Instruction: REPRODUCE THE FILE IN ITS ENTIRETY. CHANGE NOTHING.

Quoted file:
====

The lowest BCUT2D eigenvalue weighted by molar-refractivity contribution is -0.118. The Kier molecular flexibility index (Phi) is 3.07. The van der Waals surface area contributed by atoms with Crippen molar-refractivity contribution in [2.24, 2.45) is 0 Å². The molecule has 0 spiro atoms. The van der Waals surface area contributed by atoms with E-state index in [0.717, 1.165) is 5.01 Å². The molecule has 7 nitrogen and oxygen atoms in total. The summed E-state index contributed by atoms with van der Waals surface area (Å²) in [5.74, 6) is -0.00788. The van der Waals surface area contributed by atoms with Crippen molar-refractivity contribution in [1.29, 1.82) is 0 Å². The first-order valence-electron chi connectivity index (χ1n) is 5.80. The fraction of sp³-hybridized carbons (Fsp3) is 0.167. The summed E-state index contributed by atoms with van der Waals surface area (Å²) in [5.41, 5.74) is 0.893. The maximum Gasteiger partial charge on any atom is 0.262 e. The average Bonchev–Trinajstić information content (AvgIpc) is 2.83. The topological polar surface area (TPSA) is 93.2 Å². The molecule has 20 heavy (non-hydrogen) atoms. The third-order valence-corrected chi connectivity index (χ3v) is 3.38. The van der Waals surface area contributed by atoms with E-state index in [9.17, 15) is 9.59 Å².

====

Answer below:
The lowest BCUT2D eigenvalue weighted by molar-refractivity contribution is -0.118. The Kier molecular flexibility index (Phi) is 3.07. The van der Waals surface area contributed by atoms with Crippen molar-refractivity contribution in [2.24, 2.45) is 0 Å². The molecule has 0 spiro atoms. The van der Waals surface area contributed by atoms with E-state index in [0.717, 1.165) is 5.01 Å². The molecule has 7 nitrogen and oxygen atoms in total. The summed E-state index contributed by atoms with van der Waals surface area (Å²) in [5.74, 6) is -0.00788. The van der Waals surface area contributed by atoms with Crippen molar-refractivity contribution in [1.29, 1.82) is 0 Å². The first-order valence-electron chi connectivity index (χ1n) is 5.80. The fraction of sp³-hybridized carbons (Fsp3) is 0.167. The summed E-state index contributed by atoms with van der Waals surface area (Å²) in [5.41, 5.74) is 0.893. The maximum Gasteiger partial charge on any atom is 0.262 e. The average Bonchev–Trinajstić information content (AvgIpc) is 2.83. The topological polar surface area (TPSA) is 93.2 Å². The molecule has 20 heavy (non-hydrogen) atoms. The third-order valence-corrected chi connectivity index (χ3v) is 3.38. The van der Waals surface area contributed by atoms with E-state index in [9.17, 15) is 9.59 Å².